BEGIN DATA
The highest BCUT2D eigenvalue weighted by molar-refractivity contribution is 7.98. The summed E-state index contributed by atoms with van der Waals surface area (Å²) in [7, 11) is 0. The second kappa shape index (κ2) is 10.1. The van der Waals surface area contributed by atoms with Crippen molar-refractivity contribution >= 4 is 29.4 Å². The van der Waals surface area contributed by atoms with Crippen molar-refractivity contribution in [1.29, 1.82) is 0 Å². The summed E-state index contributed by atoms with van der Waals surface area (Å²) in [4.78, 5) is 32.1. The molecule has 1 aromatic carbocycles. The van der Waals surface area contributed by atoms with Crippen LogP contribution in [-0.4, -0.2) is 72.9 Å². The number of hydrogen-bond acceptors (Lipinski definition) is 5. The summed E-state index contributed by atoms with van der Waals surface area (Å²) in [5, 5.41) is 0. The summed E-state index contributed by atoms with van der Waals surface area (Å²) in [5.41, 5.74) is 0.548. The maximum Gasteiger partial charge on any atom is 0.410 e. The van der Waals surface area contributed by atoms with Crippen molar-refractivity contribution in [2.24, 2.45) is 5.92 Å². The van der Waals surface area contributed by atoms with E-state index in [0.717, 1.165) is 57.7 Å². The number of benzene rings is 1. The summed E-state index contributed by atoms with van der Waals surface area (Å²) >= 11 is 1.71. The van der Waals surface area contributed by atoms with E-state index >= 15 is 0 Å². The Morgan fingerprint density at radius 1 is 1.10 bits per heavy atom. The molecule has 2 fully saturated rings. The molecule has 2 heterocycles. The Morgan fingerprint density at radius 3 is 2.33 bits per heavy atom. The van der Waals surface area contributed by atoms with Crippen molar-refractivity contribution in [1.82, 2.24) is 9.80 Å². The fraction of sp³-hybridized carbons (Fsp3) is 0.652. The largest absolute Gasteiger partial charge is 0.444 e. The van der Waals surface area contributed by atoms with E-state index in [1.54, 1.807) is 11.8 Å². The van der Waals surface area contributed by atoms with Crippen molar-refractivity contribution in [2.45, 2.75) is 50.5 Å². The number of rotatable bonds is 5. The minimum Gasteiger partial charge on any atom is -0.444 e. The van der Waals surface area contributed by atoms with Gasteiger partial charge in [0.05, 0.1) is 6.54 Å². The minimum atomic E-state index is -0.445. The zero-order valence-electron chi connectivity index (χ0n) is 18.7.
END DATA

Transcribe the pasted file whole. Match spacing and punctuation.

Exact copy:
The highest BCUT2D eigenvalue weighted by molar-refractivity contribution is 7.98. The summed E-state index contributed by atoms with van der Waals surface area (Å²) in [7, 11) is 0. The second kappa shape index (κ2) is 10.1. The van der Waals surface area contributed by atoms with Crippen molar-refractivity contribution >= 4 is 29.4 Å². The van der Waals surface area contributed by atoms with Crippen molar-refractivity contribution in [1.29, 1.82) is 0 Å². The summed E-state index contributed by atoms with van der Waals surface area (Å²) in [4.78, 5) is 32.1. The molecule has 1 aromatic carbocycles. The van der Waals surface area contributed by atoms with Crippen LogP contribution in [-0.4, -0.2) is 72.9 Å². The number of hydrogen-bond acceptors (Lipinski definition) is 5. The summed E-state index contributed by atoms with van der Waals surface area (Å²) in [5, 5.41) is 0. The summed E-state index contributed by atoms with van der Waals surface area (Å²) in [5.41, 5.74) is 0.548. The maximum Gasteiger partial charge on any atom is 0.410 e. The van der Waals surface area contributed by atoms with Crippen molar-refractivity contribution in [2.24, 2.45) is 5.92 Å². The van der Waals surface area contributed by atoms with E-state index in [0.717, 1.165) is 57.7 Å². The number of benzene rings is 1. The summed E-state index contributed by atoms with van der Waals surface area (Å²) >= 11 is 1.71. The van der Waals surface area contributed by atoms with E-state index >= 15 is 0 Å². The Morgan fingerprint density at radius 1 is 1.10 bits per heavy atom. The molecule has 2 fully saturated rings. The molecule has 2 heterocycles. The Morgan fingerprint density at radius 3 is 2.33 bits per heavy atom. The van der Waals surface area contributed by atoms with Crippen molar-refractivity contribution in [1.82, 2.24) is 9.80 Å². The fraction of sp³-hybridized carbons (Fsp3) is 0.652. The largest absolute Gasteiger partial charge is 0.444 e. The van der Waals surface area contributed by atoms with E-state index in [1.54, 1.807) is 11.8 Å². The van der Waals surface area contributed by atoms with Crippen molar-refractivity contribution in [2.45, 2.75) is 50.5 Å². The number of rotatable bonds is 5. The minimum Gasteiger partial charge on any atom is -0.444 e. The van der Waals surface area contributed by atoms with Gasteiger partial charge in [0.05, 0.1) is 6.54 Å². The minimum atomic E-state index is -0.445. The zero-order valence-electron chi connectivity index (χ0n) is 18.7.